HC: Was there one author who inspired you to become a writer?
SH: My inspirations were always and still are cinematic if I'm honest. Even when I first started writing my influences and inspirations came from things like Hammer films, from TV series like The Avengers (with Diana Rigg and Patrick Macnee) and from old Universal horror films. I read the Pan Books of Horror Stories when I was a kid and I think they were probably the first "literary" influences I ever had. I also read lo...SHARE: READ MORE Interview with Tyler MacIntyre, director of Patchwork
Posted on Thursday 12th December 2019 On the eve of Horror Channel's UK TV premiere of Patchwork on December 14th, director Tyler MacIntyre reflects on body image issues. twisting audience expectations and his admiration for current female genre directors.
HC: Patchwork finally gets its UK TV premiere on Horror Channel. Excited or what?
TM: Relieved actually. It's been a long time coming. The third screening of the film ever happened at FrightFest in Glasgow and since then I've had people asking me when it was going to come out. The UK genre fans are among the most diehard in the world, so I'm very excited to finally have it available for them.
HC: You were in attendance when Patchwork, your directorial feature debut, rece...SHARE: READ MORE Interview with James Moran, writer of Tower Block
Posted on Monday 25th November 2019
Writer James Moran is about to do what few other writers have done in the past, the Horror Channel Triple! He is one of the few creatives who has had three of his movies play on the channel; Cockneys Vs Zombies, Severance and now Tower Block which is playing on November 29th. So, we decided to chat to this talented chap about this superior thriller and the rest of his career.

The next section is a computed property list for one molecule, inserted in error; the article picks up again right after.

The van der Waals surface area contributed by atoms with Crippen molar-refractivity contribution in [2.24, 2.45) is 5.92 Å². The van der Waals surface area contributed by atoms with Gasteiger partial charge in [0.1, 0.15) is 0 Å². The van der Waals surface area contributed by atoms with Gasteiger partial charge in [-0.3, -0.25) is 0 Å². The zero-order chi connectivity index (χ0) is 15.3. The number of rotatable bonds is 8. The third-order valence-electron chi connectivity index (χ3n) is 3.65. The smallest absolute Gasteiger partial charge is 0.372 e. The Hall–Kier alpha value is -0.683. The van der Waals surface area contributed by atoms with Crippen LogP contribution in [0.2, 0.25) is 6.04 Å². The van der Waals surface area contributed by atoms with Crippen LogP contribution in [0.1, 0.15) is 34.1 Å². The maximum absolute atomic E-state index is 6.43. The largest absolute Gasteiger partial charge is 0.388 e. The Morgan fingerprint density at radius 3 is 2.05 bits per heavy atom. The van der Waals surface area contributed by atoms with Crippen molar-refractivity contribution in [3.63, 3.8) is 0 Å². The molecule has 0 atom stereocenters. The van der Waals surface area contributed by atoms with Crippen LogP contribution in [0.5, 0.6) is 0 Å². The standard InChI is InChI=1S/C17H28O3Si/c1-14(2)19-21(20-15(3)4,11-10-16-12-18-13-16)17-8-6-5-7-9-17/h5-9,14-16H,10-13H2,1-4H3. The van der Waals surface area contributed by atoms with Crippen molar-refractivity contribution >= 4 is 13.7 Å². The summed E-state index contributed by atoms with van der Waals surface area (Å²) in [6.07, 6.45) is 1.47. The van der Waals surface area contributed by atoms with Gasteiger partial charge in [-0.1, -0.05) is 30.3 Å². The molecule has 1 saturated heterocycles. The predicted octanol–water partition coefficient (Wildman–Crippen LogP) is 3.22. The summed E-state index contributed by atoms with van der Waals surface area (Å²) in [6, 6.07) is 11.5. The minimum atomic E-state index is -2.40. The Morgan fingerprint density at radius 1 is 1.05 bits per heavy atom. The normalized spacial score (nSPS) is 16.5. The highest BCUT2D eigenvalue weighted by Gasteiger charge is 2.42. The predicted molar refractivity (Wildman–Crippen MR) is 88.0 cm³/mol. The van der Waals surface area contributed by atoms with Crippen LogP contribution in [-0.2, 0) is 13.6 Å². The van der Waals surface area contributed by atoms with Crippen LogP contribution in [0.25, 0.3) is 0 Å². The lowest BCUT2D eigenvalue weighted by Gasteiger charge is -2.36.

HC: Your first movie, Severance is a huge favourite with Horror Channel viewers, were you ever tempted to pen a sequel?
JM: Thank you, I'm really glad that people can still discover it with every new screening. Everybody wanted to do a sequel, we actually had several meetings about it. Nothing came of it, they carried on with...SHARE: READ MORE Interview with Gary Dauberman, writer and director of Annabelle Comes Home
Posted on Saturday 23rd November 2019
Gary Dauberman has been the scriptwriter for some of the most successful horror movies of the last few years including IT: Parts 1 and 2, Annabelle and The Nun. His latest movie, Annabelle Comes Home which is also his directorial debut, has just been released onto DVD and Blu-ray. We caught up with this talented chap about his career to date.
HC: What was it about the horror genre that grabbed your imagination and made you want to become a writer?
GD: The earliest movie going experience I can remember was my parents taking me to Raiders of the Lost Ark and I was 4 or 5 or something and I had to sleep with them for a week, you know the opening up of The Ark and the face melting, a rea...SHARE: READ MORE Interview with Cameron Macgowan, director of Red Letter Day
Posted on Friday 1st November 2019